THE experience you get at Hales Bar depends almost entirely on the choice you make as you step through the main door.
Head left and you find yourself in a simple taproom of flagged floors, art deco lampshades and a wood-burning stove. They call this the Vaults Bar; it’s lovely and unspoiled, yet by making this choice you might be oblivious to the pleasures which awaited had you turned right into the Main Bar.
A bunch of us called in on a Saturday afternoon a few weeks back and turned straight into the Vaults. It was only when we wanted to make further investigation of the hand-pulled beers served in the other room that we stumbled into this amazing cavern of artefacts.
A long bar stretches right along one wall; at intervals along its polished wooden counter are tall brass gaslights, each topped with a flickering column of naked flame, as though some over-sized Bunsen burners had been repurposed for their antique value.
This idiosyncratic touch is entirely in keeping with a pub – well, at least two thirds of a pub – which celebrates its antiquity by giving drinkers the curious feeling that they have stumbled into a dusty old museum which just happens to serve great cask ale.
A number of inns were established close to the sulphurous wells of Harrogate as early as the 17th century, as the town began to find fame for its iron-rich ‘chalybeate waters’ and the healing properties these were believed to possess. By Georgian times, this was a seriously fashionable destination.
Sulphur springs still flow beneath the cellar and the distinctive odours occasionally percolate up to the bar.
And though the pub’s website is happy to claim this as Harrogate’s oldest pub, a plaque outside is slightly circumspect about its precise age, simply indicating that the pub’s cellars pre-date 1770, placing it in the same bracket as lovely old Whitelock’s in Leeds, a pub to which it bears some similarities.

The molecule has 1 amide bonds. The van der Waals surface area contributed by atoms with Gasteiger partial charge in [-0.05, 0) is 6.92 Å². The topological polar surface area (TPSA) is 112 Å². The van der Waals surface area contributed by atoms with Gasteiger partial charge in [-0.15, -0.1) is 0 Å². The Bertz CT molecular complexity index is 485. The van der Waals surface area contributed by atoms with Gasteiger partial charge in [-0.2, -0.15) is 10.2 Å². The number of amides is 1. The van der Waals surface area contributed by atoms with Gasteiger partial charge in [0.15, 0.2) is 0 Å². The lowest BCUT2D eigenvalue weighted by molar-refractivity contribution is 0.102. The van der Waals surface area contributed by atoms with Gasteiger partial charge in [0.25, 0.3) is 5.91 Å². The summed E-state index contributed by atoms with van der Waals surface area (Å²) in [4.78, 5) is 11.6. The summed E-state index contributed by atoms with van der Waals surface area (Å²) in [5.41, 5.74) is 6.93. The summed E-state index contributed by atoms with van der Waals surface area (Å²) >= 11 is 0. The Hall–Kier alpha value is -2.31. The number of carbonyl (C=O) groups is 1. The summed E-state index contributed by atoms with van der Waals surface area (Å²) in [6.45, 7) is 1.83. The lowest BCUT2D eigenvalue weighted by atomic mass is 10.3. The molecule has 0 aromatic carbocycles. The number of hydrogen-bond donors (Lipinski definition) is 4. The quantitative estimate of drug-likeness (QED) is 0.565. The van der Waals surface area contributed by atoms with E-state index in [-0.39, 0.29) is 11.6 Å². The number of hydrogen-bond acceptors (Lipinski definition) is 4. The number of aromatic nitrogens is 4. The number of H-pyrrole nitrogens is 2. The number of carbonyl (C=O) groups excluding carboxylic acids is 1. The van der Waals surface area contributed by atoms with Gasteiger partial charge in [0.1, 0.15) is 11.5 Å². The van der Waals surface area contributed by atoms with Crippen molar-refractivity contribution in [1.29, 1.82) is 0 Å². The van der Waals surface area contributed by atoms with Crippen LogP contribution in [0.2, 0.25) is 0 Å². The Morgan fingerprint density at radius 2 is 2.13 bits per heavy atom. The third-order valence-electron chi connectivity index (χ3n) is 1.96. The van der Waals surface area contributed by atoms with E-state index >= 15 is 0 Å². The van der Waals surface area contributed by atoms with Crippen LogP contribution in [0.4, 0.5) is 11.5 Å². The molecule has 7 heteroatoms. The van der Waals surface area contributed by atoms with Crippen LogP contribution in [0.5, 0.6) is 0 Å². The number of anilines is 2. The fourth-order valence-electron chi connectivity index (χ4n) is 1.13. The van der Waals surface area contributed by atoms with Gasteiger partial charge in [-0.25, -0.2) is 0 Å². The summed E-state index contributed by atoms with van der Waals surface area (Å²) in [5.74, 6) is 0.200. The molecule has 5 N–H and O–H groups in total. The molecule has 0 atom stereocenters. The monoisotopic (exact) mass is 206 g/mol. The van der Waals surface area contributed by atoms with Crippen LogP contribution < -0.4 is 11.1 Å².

It became Hales Bar in the 1880s having previously been variously known as Hodgson’s and the Promenade Inn. And to step inside is to be bombarded by the sights of some Victorian museum of curiosities. There are glass cases of taxidermy – seabirds, owls, squirrels and stag’s heads – a huge clock, terrifiying antlers and mirrored advertisement for drink such as Powers Whiskey and Tadcaster’s Celebrated Ales.
This historic interior was once harnessed for the publicity shots for movie classic Chariots Of Fire. On our visit, it happened to be hallowe’en, so much of this had been draped in cobwebs, adding to the ‘Night At The Museum’ effect.
All this must form an evocative backdrop for the pub’s programme of live music; the two separate rooms are also available for private hire.
The choice of beers changes regularly, though one permanent fixture is the crisp and refreshing sessionable 3.7% ABV Hales Ale, which is brewed locally by Daleside.
In capital letters, above the barrels and spirit bottles of the ornate back bar, the proud legend reads: ‘Ales and porters supplied to the gentry for over a century’. Long may this continue.
1-3 Crescent Rd, Harrogate, North Yorkshire HG1 2RS
Type: Historic town centre inn
Opening Hours: Noon-11.30pm Sun, Tue, Wed; noon-1am Thur-Fri; 11.30am-1am Sat. Closed Mon.
Beers: Changing choice of real ales, including house beer Hales Ale, brewed by Daleside.
Wines: Decent selection
Food: Good choice of pub meals served lunchtimes daily
Children: Welcome in Vaults Bar only
Disabled: Straightforward access
Entertainment: Acoustic music Wed evening and Sun afternoon, karaoke Thurs, disco Sat
Functions: Both bars are available for private hire
Beer garden: Attractive area to the side
Parking: Pay and display nearby
Phone: 01423 725570